India-Rubber Gloves cure Chapped Hands, Salt Rheum, &c., and render them soft, smooth, and snowy white; are impervious to water either hot or cold, and are an excellent protection in all kinds of house-work. For sale by the trade generally. Sent by mail on receipt of price and 4 stamps to pay postage. Ladies' sizes 75c. a pair; Gents sizes, $1.00.

GOODYEAR'S I. R. GLOVE M'F'G CO., 205 Broadway, N. Y., Dealers in every description of Rubber Goods, Wholesale and Retail.

Something New for Holiday Presents.

Gent's Vest Chains, finished in Jet Enamel, very neat, fashionable, and entirely new. Sent free of expense to any address on receipt of One Dollar. J. L. FERGUSON, 208 Broadway, N. Y.

A Valuable Holiday Gift

to your relative or friend in the Army or Navy. One of


combining extraordinary power and field. Price from $20 to $50. Sent free every where. SEMMONS, Optician, 669 1/2 Broadway, opposite Bond Street.


Men's Furnishing Goods

No. 2 Warren Street.



All Articles for Soldiers at Baltimore, Washington, Hilton Head, Newbern, and all places occupied by Union troops, should be sent, at half rates, by HARNDEN'S EXPRESS, No. 74 Broadway. Sutlers charged low rates.


From Paul de Coninck, Monod & Guiraud, Bordeaux, France. Warranted strictly pure. For sale by  J. MARC MARTIN, Importer,  No. 203 Pearl Street, New York.


Swords for Presentation, Sashes, Belts, and Epaulettes, Guns, Pistols, and Revolvers.

Every article in the Military Line Wholesale and Retail.

W. J. Syms & Bro.,

300 Broadway, New York.


Certain and Inmiediate Cure.

HEGEMAN & Co.'s CAMPHOR ICE with GLYCERINE, if used according to the directions, will keep the hands soft in the coldest weather. Price 25 cents. Sold by Druggists. Sent by mail on receipt of 30 cents.

HEGEMAN & Co., Chemists and Druggists, New York.

To all Wanting Farms.

Large and thriving settlement of Vineland. Rich soil. Good crops of Wheat, Corn, Peaches, &c., to be seen—only 30 miles from Philadelphia. Delightful climate—20 acre tracts of from $15 to $20 per acre, payable within 4 years. Good schools and society. Hundreds are settling. Apply to CHAS. K. LANDIS, P.M., Vineland, Cumberland Co., New Jersey. Report of Solon Robinson and Vineland Rural sent free. From Report of Solon Robinson, Ag. Ed. Tribune.

"It is one of the most extensive fertile tracts, in an almost level position, and suitable condition for pleasant farming that we know of this side of the Western Prairies.


Being the only Commercial College in the Union conducted by a PRACTICAL MERCHANT.

Over 6,000 Students

Have been educated in the principles and practice of all the details of a business education from Duff's system of MERCANTILE BOOK-KEEPING.

Awarded four Silver Medals and the sanction of the highest mercantile authorities in the country. Also, Duff's STEAMBOAT BOOK-KEEPING,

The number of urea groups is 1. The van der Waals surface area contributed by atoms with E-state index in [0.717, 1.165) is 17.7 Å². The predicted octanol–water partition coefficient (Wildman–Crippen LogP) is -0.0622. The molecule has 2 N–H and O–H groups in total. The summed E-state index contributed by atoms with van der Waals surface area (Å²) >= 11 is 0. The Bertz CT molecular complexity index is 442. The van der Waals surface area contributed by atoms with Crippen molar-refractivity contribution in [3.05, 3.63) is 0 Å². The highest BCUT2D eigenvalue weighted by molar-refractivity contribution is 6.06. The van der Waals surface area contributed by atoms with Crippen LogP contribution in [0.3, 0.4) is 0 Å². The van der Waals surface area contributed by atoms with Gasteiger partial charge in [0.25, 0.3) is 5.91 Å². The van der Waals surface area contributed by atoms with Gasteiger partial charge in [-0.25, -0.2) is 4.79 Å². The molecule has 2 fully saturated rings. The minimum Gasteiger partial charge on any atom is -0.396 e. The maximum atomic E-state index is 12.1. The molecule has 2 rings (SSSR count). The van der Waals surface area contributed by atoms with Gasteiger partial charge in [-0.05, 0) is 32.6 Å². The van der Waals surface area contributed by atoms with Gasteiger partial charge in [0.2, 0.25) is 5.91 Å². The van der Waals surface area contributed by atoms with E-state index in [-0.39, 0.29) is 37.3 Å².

"A perfect system for such books and accounts." Also, Duff's new system of


After the forms of the Pennsylvania Railooad. Also, Duff's new system of


The only one in use in the city. The above systems of accounts are all taught under the daily supervision of the author, and it is believed to a degree of perfection never attained elsewhere.


For best Business and Ornamental Penmanship, awarded our present Penman, by the

United States Fair at Cincinnati in   1860.

Pennsylvania State Fair at Wyoming   1860.

Western Pennsylvania Fair at Pittsburg   1860.

Western Virginia Fair at Wheeling    1860.

and the Ohio State Fair at Cleveland    1802.

All of which are exhibited at our office.

Harper's enlarged edition of DUFF'S BOOK-KEEPING for sale by Booksellers. Price $1.50.

For full particulars, send for our new circular, pp. 68, with samples of our penman's writing, inclosing 25

cents to      P. DUFF & SON, Principals.

Just Tribute to Merit.


July 11th, 1862,

Duryeas' Maizena

Was the only "preparation for food from Indian Corn" that received a medal and honorable mention from the Royal Commissioners, the competition of all prominent manufacturers of "Corn Starch" and "Prepared Corn Flour" of this and other countries notwithstanding.


The food and luxury of the age, without a single fault. One trial will convince the most sceptical. Makes Puddings, Cakes, Custards, Blanc Mange, &c., without isinglass, with few or no eggs, at a cost astonishing the most economical. A slight addition to ordinary Wheat Flour greatly improves Bread and Cake. It is also excellent for thickening sweet sauces, gravies for fish and meat, soups, &c. For Ice Cream nothing can compare with it. A little boiled in milk will produce rich Cream for coffee, chocolate, tea, &c. Put up in 1 pound package with directions. A most delicious article of food for children and invalids of all ages. For sale by Grocers and Druggists everywhere.

Manufactured at Glen Cove, Long Island.

Wholesale Depot, 166 Fulton Street.
WM. DURYEA, General Agent.



One of the prettiest, most convenient, and decidedly the best and cheapest timepiece for general and reliable use ever offered. It has within it and connected with its machinery its own winding attachment, rendering a key entirely unnecessary. The cases of this Watch are composed of two metals, the outer one being fine 16 carat gold. It has the improved ruby action lever movement, and is warranted an accurate timepiece. Price, superbly engraved, per case of a half dozen, $204.00. Sample Watches, in neat morocco boxes, for those proposing to buy at wholesale, $35, sent by express, with bill payable on delivery. Soldiers must remit payment in advance, as we can not collect from those in the Army. Address


Cor. John and Nassau Streets, New York.


Family Dye Colors.


A Saving of 80 per cent.